The “divine duty of motherhood” is the purpose of a woman’s existence and she has no greater responsibility than that of “being a wife to her husband,” according to a manifesto published last week by the Islamic State group’s female-only al-Khanssaa Brigade.

An English translation of the document, originally published last week in Arabic and titled “Women in the Islamic State: Manifesto and Case Study,” was released on Thursday by the Quilliam Foundation -- a London-based counterterrorism think tank.

“The era of Western dominance and its influence on our lifestyle and way of living has passed,” the document, which seems to be aimed at recruiting women from Middle Eastern nations, asserts. “The model preferred by infidels in the West failed the minute women were ‘liberated’ from their cell in the house. Problems emerged one after another after they took on corrupted ideas and shoddy-minded beliefs instead of religion.”

The authors of the document, who offer a detailed guide of the role of female jihadists in ISIS, state that it is the “divinely ordained duty” of women to lead a “sedentary existence.”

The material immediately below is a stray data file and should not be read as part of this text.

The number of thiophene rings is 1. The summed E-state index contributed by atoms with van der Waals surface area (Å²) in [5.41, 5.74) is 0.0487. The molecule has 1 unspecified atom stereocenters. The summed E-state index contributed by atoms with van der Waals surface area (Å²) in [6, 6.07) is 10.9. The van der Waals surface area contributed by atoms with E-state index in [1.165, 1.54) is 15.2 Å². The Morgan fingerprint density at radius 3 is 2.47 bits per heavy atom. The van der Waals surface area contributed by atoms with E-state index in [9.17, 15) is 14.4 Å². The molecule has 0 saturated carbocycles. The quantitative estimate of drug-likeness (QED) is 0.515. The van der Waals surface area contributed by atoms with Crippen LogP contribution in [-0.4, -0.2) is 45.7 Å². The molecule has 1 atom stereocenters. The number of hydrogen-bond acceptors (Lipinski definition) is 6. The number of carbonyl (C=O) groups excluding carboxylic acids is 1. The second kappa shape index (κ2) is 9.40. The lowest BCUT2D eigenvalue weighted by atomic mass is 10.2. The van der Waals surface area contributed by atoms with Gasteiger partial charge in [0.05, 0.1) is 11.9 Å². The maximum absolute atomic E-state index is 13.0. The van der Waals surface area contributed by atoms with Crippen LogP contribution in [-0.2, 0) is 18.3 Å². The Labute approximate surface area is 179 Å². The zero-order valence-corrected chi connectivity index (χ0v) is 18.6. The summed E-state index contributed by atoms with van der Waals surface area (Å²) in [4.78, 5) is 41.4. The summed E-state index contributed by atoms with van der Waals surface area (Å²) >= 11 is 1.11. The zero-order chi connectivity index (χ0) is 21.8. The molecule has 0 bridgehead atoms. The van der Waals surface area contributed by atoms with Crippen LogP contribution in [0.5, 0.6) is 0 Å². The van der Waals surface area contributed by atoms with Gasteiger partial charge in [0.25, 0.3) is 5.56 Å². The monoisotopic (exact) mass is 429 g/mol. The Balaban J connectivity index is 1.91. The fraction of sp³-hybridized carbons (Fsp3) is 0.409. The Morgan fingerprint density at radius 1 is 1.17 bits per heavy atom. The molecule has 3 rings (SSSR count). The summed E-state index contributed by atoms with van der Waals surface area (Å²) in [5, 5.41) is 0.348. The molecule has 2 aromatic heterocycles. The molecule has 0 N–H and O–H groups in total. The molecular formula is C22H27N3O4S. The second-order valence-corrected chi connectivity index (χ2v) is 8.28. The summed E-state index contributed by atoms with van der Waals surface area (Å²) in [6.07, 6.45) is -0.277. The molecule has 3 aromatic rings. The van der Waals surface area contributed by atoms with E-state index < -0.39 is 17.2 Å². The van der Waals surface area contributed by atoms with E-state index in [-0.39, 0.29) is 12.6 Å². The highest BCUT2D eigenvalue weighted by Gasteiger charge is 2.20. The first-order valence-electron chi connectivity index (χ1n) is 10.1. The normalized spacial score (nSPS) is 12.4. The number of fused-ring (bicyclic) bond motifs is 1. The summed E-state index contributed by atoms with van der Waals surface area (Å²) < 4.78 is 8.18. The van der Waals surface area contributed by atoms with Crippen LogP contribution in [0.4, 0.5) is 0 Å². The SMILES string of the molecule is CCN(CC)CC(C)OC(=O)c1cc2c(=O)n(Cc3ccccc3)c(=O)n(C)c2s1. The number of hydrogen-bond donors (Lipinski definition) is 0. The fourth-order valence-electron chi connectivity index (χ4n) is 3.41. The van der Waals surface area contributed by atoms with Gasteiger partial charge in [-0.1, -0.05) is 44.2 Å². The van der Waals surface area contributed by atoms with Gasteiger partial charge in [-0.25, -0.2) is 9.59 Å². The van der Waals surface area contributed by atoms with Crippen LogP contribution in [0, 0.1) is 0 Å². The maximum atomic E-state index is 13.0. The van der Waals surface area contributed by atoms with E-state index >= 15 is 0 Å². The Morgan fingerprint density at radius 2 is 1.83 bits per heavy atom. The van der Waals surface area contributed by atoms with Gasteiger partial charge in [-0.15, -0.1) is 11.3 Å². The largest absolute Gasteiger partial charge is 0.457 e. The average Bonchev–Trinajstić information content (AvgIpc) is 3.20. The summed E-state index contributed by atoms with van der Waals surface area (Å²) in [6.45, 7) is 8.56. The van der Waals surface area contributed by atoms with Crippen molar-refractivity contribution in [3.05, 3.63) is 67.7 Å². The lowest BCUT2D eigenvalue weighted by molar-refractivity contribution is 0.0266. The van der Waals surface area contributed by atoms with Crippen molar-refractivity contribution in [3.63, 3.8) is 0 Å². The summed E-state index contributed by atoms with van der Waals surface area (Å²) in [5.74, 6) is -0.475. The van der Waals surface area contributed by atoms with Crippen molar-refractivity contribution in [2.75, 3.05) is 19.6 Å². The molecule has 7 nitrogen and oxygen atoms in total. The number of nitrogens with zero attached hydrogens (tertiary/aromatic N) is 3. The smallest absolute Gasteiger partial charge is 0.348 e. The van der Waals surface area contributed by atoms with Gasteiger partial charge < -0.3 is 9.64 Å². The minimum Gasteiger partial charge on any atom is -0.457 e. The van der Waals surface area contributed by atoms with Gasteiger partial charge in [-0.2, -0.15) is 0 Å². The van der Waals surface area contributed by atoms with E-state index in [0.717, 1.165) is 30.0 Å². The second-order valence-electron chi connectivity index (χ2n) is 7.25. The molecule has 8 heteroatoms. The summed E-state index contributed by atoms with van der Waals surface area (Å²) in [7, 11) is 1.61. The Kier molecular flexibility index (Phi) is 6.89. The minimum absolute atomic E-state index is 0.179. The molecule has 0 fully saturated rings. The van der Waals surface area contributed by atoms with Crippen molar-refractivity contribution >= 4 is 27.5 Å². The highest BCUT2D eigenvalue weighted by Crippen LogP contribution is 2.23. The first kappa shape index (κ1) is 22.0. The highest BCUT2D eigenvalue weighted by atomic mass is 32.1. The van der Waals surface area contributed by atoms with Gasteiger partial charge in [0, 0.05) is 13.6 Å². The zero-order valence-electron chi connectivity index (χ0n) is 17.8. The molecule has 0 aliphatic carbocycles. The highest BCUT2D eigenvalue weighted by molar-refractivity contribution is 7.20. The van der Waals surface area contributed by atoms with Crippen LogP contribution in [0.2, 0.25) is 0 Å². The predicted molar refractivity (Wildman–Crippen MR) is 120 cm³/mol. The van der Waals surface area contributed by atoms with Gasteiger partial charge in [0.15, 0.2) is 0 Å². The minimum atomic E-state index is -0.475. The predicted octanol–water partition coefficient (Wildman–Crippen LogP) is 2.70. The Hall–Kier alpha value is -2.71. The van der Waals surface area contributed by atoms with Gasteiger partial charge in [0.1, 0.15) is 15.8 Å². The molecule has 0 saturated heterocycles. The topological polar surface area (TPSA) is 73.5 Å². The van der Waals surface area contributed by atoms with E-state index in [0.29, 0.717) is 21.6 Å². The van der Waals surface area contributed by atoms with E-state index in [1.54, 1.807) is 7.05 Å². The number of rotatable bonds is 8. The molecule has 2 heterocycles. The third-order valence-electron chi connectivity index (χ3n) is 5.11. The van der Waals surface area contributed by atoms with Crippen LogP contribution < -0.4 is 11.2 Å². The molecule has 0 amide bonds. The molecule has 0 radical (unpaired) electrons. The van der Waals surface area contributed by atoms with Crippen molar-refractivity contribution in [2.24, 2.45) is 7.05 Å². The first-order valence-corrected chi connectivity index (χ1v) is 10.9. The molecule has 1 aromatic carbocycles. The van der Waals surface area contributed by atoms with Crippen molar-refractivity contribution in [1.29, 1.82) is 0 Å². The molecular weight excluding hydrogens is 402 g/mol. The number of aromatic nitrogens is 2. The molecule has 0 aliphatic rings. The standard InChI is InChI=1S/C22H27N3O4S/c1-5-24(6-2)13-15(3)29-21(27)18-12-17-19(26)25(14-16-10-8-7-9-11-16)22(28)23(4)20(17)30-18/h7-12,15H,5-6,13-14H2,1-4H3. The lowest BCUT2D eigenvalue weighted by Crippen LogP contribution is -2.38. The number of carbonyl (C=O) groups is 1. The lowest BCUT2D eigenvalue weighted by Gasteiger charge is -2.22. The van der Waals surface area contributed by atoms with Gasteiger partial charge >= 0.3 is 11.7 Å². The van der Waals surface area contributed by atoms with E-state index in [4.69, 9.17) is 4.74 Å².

“The problem today is that women are not fulfilling their fundamental roles, the role that is consistent with their deepest nature, for an important reason, that women are not presented with a true picture of man, and because of the rise in the number of emasculated men who do not shoulder the responsibility allocated to them,” the document says, adding that “pure women” should be married off by the age of 16 or 17.

Shattering the myth of female jihadists fighting alongside men in the ranks of ISIS, the document states that women are only allowed to pick up arms if “men are not enough to protect her country,” adding: “It is always preferable for a woman to remain hidden and veiled, to maintain society from behind this veil.”

Haras Rafiq, Quilliam's managing director, said, in a statement, that the document sheds light on the mindset of  women who willingly join ISIS, adding that it made clear that the ideas of “adventure and excitement,” which are often used by female Western recruiters trying to recruit young girls to ISIS, “are the realm of men.”

“There has been a huge amount of speculation about what the role of the women who join Islamic State -- often dubbed jihadist brides -- is,” he said, in the statement. “This translation … clarifies a number of issues that have been obscured by the language barrier until now. It allows us to look past the propaganda banded about on social media by Western supporters of IS.”